One of these party leaders has since apologized for their speech.
Who says elections aren’t fun? OK, a lot of people. A lot of people say elections aren’t fun.
But here’s a matching game from Thursday night’s election that is definitely fun.
Each of these speech bubbles contains the words from each of the three main party leaders’ very different victory speeches. The bigger the word, the more times that word was said.
Can you guess which victory speech bubble belongs to which party leader: Progressive Conservative Ches Crosbie, Liberal Leader Dwight Ball or NDP Leader Alison Coffin?
Top five words and the number of times they were said: will (15); people (10); new (9); thank (8); better (7)
Choice quote: “There will be no more boondoggles. There will be no more patronage appointments. There will be no more secret deals, no more giveaways to big businesses.”
Top five words and the number of times they were said: province (9); will (9); Newfoundland (8); Labrador (8); want (8)
Choice quote: “What we need is a commitment to make this province a better place to live and a better future for Newfoundland and Labradorians. Newfoundlanders and Labradorians are better than cheap shots, better than mudslinging. We are better than robocalls.”
Top five words and the number of times they were said: Ball (7); will (6); Liberal (5); future (5); Newfoundland (4)
Choice quote: “We now have a situation of constitutional instability. Where will this end up?”
1. Alison Coffin
Coffin’s speech had a long list of thanks for a long list of people — her volunteers, each and every NDP candidate, and the NDP leaders who came before her.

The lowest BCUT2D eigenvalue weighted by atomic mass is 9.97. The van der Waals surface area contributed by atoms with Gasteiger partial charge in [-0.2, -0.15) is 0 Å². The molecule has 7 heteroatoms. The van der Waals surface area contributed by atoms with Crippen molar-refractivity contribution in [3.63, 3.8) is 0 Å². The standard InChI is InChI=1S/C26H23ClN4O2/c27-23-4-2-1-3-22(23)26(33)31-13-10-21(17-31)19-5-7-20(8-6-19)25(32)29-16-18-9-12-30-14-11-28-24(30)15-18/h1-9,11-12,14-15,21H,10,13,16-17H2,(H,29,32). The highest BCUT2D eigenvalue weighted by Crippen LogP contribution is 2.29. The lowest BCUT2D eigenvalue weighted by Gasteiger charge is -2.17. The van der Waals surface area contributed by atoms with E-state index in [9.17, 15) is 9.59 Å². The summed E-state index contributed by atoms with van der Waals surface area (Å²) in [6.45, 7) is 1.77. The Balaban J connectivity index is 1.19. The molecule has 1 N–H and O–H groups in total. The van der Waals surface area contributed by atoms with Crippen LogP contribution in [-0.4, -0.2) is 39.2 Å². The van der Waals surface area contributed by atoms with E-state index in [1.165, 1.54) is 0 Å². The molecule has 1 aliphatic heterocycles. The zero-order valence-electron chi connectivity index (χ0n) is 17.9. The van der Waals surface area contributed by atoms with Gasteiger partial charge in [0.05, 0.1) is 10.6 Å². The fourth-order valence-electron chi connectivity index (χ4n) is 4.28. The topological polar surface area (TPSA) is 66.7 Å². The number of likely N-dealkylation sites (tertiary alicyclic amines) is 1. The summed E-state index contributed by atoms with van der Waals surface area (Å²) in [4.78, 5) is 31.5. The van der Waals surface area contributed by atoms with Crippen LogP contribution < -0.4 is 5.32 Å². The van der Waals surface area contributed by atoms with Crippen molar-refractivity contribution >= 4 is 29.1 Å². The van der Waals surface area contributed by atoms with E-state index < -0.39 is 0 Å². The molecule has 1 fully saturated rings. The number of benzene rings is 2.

A major theme of her speech was building up the NDP in preparation for the 2023 election and she invited all the NDP candidates who ran on May 16 to stay on for the ride.
2. Dwight Ball
Ball thanked his district, his volunteers, all of Liberal candidates, as well as Alison Coffin, Ches Crosbie and Graydon Pelley.
Collaboration between all parties was a big theme of his speech, as was collaboration between government and the business community, the province’s Indigenous groups and cultural leaders.
It wasn’t all happy-happy; he took swipes at the PCs with references to “disastrous mistakes of Muskrat Falls” and, of course, those robocalls.
Though if he’s talking about the calls from NL Strong, Ches Crosbie claimed he had nothing to do with them.
3. Ches Crosbie
Crosbie’s speech was a bit different.
He refused to concede victory to the Liberals, saying he expected the Ball Liberal government to fall within a year. He called on his party’s “friends” — the NDP and the two elected independents, Paul Lane and Eddie Joyce — to team up with the PCs in their continued fight against Ball and “dishonest government.”
Most of his speech focused on fighting Ball.
He did not thank his volunteers or the voters, nor did he offer congratulations to any of the freshly-elected candidates in his party.
The following morning, Crosbie issued a statement apologizing for not congratulating Dwight Ball, saying he looked forward to working with him.
He also thanked the PC candidates who ran in the election and the voters of his Windsor Lake district.